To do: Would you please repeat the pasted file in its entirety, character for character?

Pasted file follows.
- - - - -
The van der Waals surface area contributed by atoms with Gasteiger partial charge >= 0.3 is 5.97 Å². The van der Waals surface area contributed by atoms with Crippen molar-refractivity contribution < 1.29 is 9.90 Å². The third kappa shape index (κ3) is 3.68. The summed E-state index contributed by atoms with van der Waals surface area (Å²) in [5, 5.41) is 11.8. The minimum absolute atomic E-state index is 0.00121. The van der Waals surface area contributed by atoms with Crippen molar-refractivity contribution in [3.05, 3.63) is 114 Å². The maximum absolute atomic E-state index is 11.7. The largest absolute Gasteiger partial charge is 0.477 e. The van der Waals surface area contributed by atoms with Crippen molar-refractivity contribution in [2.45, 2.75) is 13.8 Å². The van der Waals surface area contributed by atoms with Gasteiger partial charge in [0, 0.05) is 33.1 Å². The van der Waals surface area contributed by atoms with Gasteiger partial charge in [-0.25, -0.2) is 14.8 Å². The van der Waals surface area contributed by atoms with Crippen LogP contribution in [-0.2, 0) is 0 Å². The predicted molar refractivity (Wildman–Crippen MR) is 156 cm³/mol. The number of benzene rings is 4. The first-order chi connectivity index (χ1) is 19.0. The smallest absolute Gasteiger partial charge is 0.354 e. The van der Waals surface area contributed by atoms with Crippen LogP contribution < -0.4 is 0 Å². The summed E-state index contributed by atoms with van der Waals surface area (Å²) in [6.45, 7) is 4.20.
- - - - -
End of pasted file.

The van der Waals surface area contributed by atoms with Gasteiger partial charge >= 0.3 is 5.97 Å². The van der Waals surface area contributed by atoms with Crippen molar-refractivity contribution < 1.29 is 9.90 Å². The third kappa shape index (κ3) is 3.68. The summed E-state index contributed by atoms with van der Waals surface area (Å²) in [5, 5.41) is 11.8. The minimum absolute atomic E-state index is 0.00121. The van der Waals surface area contributed by atoms with Crippen molar-refractivity contribution in [3.05, 3.63) is 114 Å². The maximum absolute atomic E-state index is 11.7. The largest absolute Gasteiger partial charge is 0.477 e. The van der Waals surface area contributed by atoms with Crippen molar-refractivity contribution in [2.45, 2.75) is 13.8 Å². The van der Waals surface area contributed by atoms with Gasteiger partial charge in [0, 0.05) is 33.1 Å². The van der Waals surface area contributed by atoms with Gasteiger partial charge in [-0.25, -0.2) is 14.8 Å². The van der Waals surface area contributed by atoms with Crippen LogP contribution in [-0.2, 0) is 0 Å². The predicted molar refractivity (Wildman–Crippen MR) is 156 cm³/mol. The number of benzene rings is 4. The first-order chi connectivity index (χ1) is 19.0. The smallest absolute Gasteiger partial charge is 0.354 e. The van der Waals surface area contributed by atoms with Crippen LogP contribution < -0.4 is 0 Å². The summed E-state index contributed by atoms with van der Waals surface area (Å²) in [6.45, 7) is 4.20.